Rogue tells the story of a once-inconspicuous unit in the SA Revenue Service (Sars). It can be seen as an inaugural study of state capture in contemporary SA.
The tale is given additional heft because it is written by insiders: Johann van Loggerenberg, former head of investigations at Sars, and Adrian Lackay, the tax authority’s former spokesman.
Both had been employed by Sars for more than a decade when allegations of a "rogue" investigative unit first emerged.
These claims soon grew increasingly extravagant — including that members of the unit ran a brothel, spied on President Jacob Zuma, intercepted taxpayers’ communications and conducted illegal covert investigations. In the end, both Van Loggerenberg and Lackay lost what had been successful careers.
At its height, the unit consisted of 26 specialised investigators, largely focused on organised crime and mostly reporting to Van Loggerenberg.
Here Van Loggerenberg argues why, contrary to the initial accusations, Sars was fully entitled to run an investigative unit to bring delinquent taxpayers to book.
The allegations were first printed by the Sunday Times, which coined the term "rogue unit" — a phrase that became ingrained in the public psyche in the course of 35 stories being published over two years. In the end, the newspaper retracted many of its claims.
Van Loggerenberg and Lackay’s book argues that those allegations were nothing more than imaginative writing, holding up a mirror to every journalist in the country in the process. They systematically dissect the Sunday Times stories and motivate why those assertions cannot be true, using publicly available information. In some instances, they accuse the journalists of tailoring events to a "preferred" narrative and selectively using available information.
Those who have followed every twist of the saga won’t find much new in this book. On the contrary, much of what has been published in the media arguing against the narrative of a "rogue unit" has been omitted.
But it’s useful for people who may have found reports about the "rogue unit" confusing. For example, many won’t understand why finance minister Pravin Gordhan now supposedly faces the threat of arrest, or what the charges against him may be.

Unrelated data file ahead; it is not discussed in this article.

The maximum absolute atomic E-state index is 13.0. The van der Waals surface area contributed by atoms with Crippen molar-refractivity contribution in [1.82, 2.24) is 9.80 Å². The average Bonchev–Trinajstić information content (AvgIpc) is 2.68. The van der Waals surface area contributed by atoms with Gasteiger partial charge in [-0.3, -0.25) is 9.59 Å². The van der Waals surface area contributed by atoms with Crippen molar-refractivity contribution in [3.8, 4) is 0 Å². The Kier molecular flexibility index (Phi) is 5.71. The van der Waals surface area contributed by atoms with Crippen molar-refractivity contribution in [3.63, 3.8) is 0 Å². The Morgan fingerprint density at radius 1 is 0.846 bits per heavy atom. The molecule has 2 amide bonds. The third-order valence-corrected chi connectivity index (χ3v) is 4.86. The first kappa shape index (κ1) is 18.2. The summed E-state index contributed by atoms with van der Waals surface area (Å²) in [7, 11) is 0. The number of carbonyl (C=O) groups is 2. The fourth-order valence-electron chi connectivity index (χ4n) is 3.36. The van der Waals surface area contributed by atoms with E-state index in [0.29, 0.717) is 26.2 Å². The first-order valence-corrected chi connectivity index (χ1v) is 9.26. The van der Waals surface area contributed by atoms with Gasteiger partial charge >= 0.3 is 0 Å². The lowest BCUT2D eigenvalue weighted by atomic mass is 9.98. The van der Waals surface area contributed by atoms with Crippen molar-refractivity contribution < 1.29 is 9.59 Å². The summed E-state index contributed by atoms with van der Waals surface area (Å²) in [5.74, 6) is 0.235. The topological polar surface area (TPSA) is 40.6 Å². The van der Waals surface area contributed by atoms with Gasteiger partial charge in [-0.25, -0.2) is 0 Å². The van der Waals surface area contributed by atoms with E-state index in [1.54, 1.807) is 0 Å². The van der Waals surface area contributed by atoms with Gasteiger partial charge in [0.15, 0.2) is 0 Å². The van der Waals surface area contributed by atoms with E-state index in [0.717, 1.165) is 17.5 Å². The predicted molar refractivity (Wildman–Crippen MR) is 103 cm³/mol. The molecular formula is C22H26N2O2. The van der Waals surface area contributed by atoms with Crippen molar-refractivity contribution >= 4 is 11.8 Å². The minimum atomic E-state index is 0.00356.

Rogue provides a useful linear narrative .
It is given added gravitas by former constitutional court judge Johann Kriegler, who writes a powerful foreword.
Kriegler is known as a stickler for truth, with a fine eye for detail. He writes: "I felt honoured to be given an opportunity to associate myself with a band of remarkable public servants for whose efforts I have gained profound admiration."
Van Loggerenberg and Lackay’s account reminds one of Muldergate (1980) by Rand Daily Mail journalists Mervyn Rees and Chris Day, which describes their investigation into the apartheid-era Info Scandal. (But in Rogue, the journalists aren’t the heroes.)
One of the poignant themes of Muldergate is the manner in which the security branch twisted strands of truth into powerful lies by misusing journalists and implementing "strategic communication" tactics, known as stratcom. The reader gets the distinct feeling that the same "stratcom tactics" have been used in the Sars case.
(The book also has echoes of Blood on their Hands (2016), the tell-all account by former KwaZulu Natal Hawks head major-general Johan Booysen, who was accused of heading the Cato Manor "death squad".)
Though Rogue is an essential read, it will probably not count among this year’s bestsellers. It is carefully crafted in the extreme — not least because of legal constraints relating to the Tax Act and pending litigation. To circumvent these issues, the writers mainly depend on already published material.
There is also frequent use of pseudonyms, which is more irksome than functional, especially because the subjects are often identified in the media stories quoted in the index.
Most important, however, is the writers’ inability (again due to legal constraints) to reveal what the unit was working on and what secrets Van Loggerenberg really kept in his safe.
This dampens the effect, which is why Rogue can’t legitimately be called a "tell-all" version of the truth. In the end, the reader is left with more questions and a sense of outrage.
There are crumbs leading to a conclusion, however.
The writers do imply, by quoting the media, that the unit took on mighty adversaries during its lifetime. These include the Gupta family, EFF leader Julius Malema, cigarette companies like British American Tobacco and Amalgamated Tobacco Manufacturing, alleged underworld figure Mark Lifman, businessman Thoshan Panday, ANC funder Jen-Chih "Robert" Huang and even Zuma on Nkandla.
Considering the names on this list, Rogue leaves this reader with the question: what would the political landscape have looked like today if the Sunday Times had not written its first "rogue unit" story?
Rogue: The Inside Story of Sars’s Elite Crime-busting Unit
Johann van Loggerenberg, with Adrian Lackay
* Van Wyk is a journalist at the Mail & Guardian